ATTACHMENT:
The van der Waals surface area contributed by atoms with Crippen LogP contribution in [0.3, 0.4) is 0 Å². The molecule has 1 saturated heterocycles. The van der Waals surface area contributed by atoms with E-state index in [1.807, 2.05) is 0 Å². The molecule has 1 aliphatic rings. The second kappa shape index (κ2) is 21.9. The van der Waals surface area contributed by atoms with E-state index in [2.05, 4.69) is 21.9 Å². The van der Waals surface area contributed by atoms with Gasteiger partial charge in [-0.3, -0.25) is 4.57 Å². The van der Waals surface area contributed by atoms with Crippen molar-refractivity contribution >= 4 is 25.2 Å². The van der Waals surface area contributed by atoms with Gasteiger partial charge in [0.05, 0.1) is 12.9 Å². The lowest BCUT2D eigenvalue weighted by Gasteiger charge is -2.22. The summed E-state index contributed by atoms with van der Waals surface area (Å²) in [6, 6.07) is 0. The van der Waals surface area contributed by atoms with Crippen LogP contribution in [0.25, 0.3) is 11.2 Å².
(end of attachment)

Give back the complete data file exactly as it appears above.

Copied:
The van der Waals surface area contributed by atoms with Crippen LogP contribution in [0.3, 0.4) is 0 Å². The molecule has 1 saturated heterocycles. The van der Waals surface area contributed by atoms with E-state index in [1.807, 2.05) is 0 Å². The molecule has 1 aliphatic rings. The second kappa shape index (κ2) is 21.9. The van der Waals surface area contributed by atoms with E-state index in [2.05, 4.69) is 21.9 Å². The van der Waals surface area contributed by atoms with Gasteiger partial charge in [-0.3, -0.25) is 4.57 Å². The van der Waals surface area contributed by atoms with Crippen molar-refractivity contribution >= 4 is 25.2 Å². The van der Waals surface area contributed by atoms with Gasteiger partial charge in [0.05, 0.1) is 12.9 Å². The lowest BCUT2D eigenvalue weighted by Gasteiger charge is -2.22. The summed E-state index contributed by atoms with van der Waals surface area (Å²) in [6, 6.07) is 0. The van der Waals surface area contributed by atoms with Crippen LogP contribution in [0.25, 0.3) is 11.2 Å².